Assuntos
Periféricos de Computador , Olho/efeitos da radiação , Luz/efeitos adversos , Interface Usuário-Computador , Humanos
16.
Eur J Cardiovasc Nurs ; 17(7): 605-611, 2018 10.
Artigo em Inglês | MEDLINE | ID: mdl-29546995

RESUMO

BACKGROUND: Use of wrist-worn activity monitors has increased over the past few years; however, the use of the Fitbit® Charge HR (FCHR) in a community setting in patients with heart failure has not been tested. PURPOSE: The purpose of the study was to assess the feasibility, practicality and acceptability of utilizing the FCHR to validate self-reported exercise diaries and monitor exercise in community dwelling patients with heart failure. METHODS: Thirty heart failure patients (12 females and 18 males) aged 64.7 ± 11.5 years were provided with a FCHR. Participants were provided with an exercise routine and for eight weeks, recorded their exercise sessions in self-reported exercise diaries and used the FCHR to record those exercise sessions. RESULTS: Exercise data from the self-reported exercise diaries were validated with data from the FCHR. Participants' perception and acceptance of using the FCHR was positive. Validation of exercise and physical activity interventions using the FCHR appears feasible and acceptable in patients with heart failure. CONCLUSION: Wrist-worn activity monitors can be useful for objective measurement of exercise adherence and monitoring of physical activity in patients with heart failure in a community setting.


Assuntos
Periféricos de Computador , Exercício Físico/fisiologia , Insuficiência Cardíaca/reabilitação , Monitorização Fisiológica/instrumentação , Monitorização Fisiológica/métodos , Procurador/estatística & dados numéricos , Adulto , Idoso , Idoso de 80 Anos ou mais , Feminino , Humanos , Vida Independente , Masculino , Pessoa de Meia-Idade , Autorrelato
17.
Behav Res Methods ; 50(6): 2523-2530, 2018 12.
Artigo em Inglês | MEDLINE | ID: mdl-29520633

RESUMO

The development of a touchscreen platform for rodent testing has allowed new methods for cognitive testing that have been back-translated from clinical assessment tools to preclinical animal models. This platform for cognitive assessment in animals is comparable to human neuropsychological tests such as those employed by the Cambridge Neuropsychological Test Automated Battery, and thus has several advantages compared to the standard maze apparatuses typically employed in rodent behavioral testing, such as the Morris water maze. These include improved translation of preclinical models, as well as high throughput and the automation of animal testing. However, these systems are relatively expensive, which can impede progress for researchers with limited resources. Here we describe a low-cost touchscreen operant chamber based on the single-board computer, Raspberry PiTM, which is capable of performing tasks similar to those supported by current state-of-the-art systems. This system provides an affordable alternative for cognitive testing in a touchscreen operant paradigm for researchers with limited funding.


Assuntos
Computadores , Condicionamento Operante , Testes Neuropsicológicos , Interface Usuário-Computador , Animais , Periféricos de Computador , Roedores , Software
18.
Rev Infirm ; 67(237): 49-50, 2018 Jan.
Artigo em Inglês | MEDLINE | ID: mdl-29331197

RESUMO

Emilia is a young woman admitted to the hospital for pyelonephritis. Sophie finds out, from the morning reports about her, that she stays awake very late every night watching television or chatting on her mobile phone.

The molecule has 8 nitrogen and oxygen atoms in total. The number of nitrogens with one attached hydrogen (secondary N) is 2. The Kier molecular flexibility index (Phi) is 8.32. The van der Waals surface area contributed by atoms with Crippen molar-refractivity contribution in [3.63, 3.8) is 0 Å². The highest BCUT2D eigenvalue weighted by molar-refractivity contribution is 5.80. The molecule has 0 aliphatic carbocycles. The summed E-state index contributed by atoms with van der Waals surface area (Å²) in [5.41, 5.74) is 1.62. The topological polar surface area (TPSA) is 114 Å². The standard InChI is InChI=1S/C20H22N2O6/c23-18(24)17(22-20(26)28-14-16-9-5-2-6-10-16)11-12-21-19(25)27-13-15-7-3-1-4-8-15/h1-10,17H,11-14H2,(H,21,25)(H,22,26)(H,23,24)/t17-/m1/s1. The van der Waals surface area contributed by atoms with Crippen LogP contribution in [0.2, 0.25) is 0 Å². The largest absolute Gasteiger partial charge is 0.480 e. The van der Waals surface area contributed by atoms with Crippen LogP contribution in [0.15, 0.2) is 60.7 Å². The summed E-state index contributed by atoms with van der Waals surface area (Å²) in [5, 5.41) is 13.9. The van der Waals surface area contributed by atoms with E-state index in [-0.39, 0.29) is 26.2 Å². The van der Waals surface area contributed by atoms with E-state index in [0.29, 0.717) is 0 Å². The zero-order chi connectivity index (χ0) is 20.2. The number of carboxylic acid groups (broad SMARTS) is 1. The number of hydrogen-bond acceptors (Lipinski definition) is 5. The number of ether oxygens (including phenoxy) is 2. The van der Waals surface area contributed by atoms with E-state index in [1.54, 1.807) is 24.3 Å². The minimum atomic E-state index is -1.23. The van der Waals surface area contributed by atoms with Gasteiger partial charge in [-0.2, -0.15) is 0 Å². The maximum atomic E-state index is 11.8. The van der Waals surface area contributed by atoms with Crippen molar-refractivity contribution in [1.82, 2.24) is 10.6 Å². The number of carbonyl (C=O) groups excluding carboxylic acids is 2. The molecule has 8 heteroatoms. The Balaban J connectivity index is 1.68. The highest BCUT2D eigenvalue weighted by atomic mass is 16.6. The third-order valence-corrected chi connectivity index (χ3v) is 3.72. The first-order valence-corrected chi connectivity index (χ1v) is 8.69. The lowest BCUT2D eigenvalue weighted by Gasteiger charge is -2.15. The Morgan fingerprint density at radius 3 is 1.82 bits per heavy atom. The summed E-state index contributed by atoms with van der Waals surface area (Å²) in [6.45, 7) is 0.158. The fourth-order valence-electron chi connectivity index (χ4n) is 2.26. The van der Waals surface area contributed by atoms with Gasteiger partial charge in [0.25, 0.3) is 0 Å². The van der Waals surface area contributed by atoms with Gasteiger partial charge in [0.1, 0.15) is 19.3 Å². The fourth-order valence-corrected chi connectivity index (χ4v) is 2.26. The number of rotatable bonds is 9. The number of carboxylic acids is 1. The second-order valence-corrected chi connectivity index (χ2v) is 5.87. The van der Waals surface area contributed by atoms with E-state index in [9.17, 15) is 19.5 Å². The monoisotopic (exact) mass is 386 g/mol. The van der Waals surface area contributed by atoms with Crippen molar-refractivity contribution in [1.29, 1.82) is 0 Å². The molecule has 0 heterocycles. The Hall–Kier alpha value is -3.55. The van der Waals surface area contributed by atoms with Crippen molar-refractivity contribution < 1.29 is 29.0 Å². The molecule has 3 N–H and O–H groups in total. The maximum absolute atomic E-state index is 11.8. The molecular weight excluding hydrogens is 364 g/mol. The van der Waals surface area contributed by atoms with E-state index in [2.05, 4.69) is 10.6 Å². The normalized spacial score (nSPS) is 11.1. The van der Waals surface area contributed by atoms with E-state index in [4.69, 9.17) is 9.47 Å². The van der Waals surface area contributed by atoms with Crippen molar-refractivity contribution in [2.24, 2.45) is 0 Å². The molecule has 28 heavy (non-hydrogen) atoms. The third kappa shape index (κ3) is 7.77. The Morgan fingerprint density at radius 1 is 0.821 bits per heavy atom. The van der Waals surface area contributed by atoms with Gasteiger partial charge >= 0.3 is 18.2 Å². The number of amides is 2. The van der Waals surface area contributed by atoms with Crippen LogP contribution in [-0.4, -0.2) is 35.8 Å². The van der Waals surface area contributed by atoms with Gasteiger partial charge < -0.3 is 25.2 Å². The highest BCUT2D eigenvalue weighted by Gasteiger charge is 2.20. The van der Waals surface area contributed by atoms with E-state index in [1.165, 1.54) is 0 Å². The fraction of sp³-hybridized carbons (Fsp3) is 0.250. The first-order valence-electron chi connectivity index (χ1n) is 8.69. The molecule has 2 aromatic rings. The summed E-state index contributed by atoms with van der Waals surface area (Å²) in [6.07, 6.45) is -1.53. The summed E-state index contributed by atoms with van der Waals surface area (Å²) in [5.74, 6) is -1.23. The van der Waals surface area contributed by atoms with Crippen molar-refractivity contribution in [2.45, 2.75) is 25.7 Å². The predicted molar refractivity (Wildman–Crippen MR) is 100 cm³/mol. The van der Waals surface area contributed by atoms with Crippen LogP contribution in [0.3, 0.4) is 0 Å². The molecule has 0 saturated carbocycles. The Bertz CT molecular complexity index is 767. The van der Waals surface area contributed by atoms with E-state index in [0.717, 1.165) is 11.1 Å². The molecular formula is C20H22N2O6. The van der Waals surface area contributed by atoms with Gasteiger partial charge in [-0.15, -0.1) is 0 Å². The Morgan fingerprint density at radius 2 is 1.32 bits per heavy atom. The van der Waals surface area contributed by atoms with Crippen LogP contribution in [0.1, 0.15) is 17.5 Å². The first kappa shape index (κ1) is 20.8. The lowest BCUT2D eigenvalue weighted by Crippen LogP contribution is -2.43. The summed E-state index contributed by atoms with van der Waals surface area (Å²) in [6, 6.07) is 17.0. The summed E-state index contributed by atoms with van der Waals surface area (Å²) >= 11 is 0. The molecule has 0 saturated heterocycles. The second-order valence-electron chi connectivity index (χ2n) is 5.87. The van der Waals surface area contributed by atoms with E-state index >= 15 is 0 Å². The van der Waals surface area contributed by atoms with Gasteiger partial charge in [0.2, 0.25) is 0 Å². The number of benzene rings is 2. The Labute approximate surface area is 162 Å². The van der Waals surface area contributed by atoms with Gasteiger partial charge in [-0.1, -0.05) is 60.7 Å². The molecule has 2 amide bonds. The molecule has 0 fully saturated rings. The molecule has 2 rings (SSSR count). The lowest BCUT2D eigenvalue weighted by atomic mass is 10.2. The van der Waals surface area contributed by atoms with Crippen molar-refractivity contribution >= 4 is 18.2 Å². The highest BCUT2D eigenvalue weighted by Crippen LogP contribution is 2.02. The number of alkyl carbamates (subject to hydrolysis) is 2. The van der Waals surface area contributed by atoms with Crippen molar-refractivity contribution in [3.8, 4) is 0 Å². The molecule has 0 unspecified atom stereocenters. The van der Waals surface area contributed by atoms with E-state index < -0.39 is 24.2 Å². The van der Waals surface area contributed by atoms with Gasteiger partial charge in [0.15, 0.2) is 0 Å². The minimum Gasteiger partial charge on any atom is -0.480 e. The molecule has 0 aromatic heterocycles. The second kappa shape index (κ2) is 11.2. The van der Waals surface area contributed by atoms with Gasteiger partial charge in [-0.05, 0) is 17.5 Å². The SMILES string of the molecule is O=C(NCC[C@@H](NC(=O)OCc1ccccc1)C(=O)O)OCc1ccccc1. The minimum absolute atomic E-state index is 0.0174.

Assuntos
Atitude Frente a Saúde , Comunicação , Apresentação de Dados , Barreiras de Comunicação , Periféricos de Computador , Apresentação de Dados/efeitos adversos , Feminino , Hospitalização , Humanos , Idioma , Relações Enfermeiro-Paciente , Televisão , Fatores de Tempo
19.
J Surg Orthop Adv ; 27(4): 281-285, 2018.
Artigo em Inglês | MEDLINE | ID: mdl-30777827

RESUMO

The purpose of this study was to determine the degree of microbial contamination of surfaces in the operating room (OR) and to understand the relationship between time and location of contamination. Five OR surfaces were sampled at two time points on three consecutive Mondays and Thursdays. Each sample was cultured on a blood agar plate and introduced to a liquid nutrient broth. The most sterile surface was the OR lights with only one positive growth sample at each time. At both times, the most commonly contaminated surface was the staff keyboard. Coagulase-negative staphylococcus was the most common isolated species. Contamination rate of OR surfaces was not affected by time of day or day of the week. Simple cleaning and daily decontamination of staff keyboards can significantly reduce bacterial burdens and should be of primary importance to optimize OR sterility. (Journal of Surgical Orthopaedic Advances 27(4):281-285, 2018).


Assuntos
Bactérias/isolamento & purificação , Contaminação de Equipamentos , Fômites/microbiologia , Salas Cirúrgicas , Periféricos de Computador , Fatores de Tempo
20.
Am J Infect Control ; 46(4): 474-476, 2018 Apr.
Artigo em Inglês | MEDLINE | ID: mdl-29129271

RESUMO

Computer keyboards may contribute to patient infections. We cultured new keyboards, with/without keyboard covers, before placing them in adult inpatient rooms and recultured after 6 months. Nonpathogenic bacteria were present initially but potentially pathogenic bacteria were cultured only after use. Coagulase negative Staphylococcus colonization increased after use (P < .001). Keyboards with a cover had more potentially pathogenic bacteria (22% vs 16%), which although not significant statistically (P = .72), likely due to sample size, trended against covers offering protection.


Assuntos
Bactérias/isolamento & purificação , Periféricos de Computador , Contaminação de Equipamentos , Pacientes Internados , Desenho de Equipamento , Fômites , Hospitais , Humanos
SELEÇÃO DE REFERÊNCIAS
DETALHE DA PESQUISA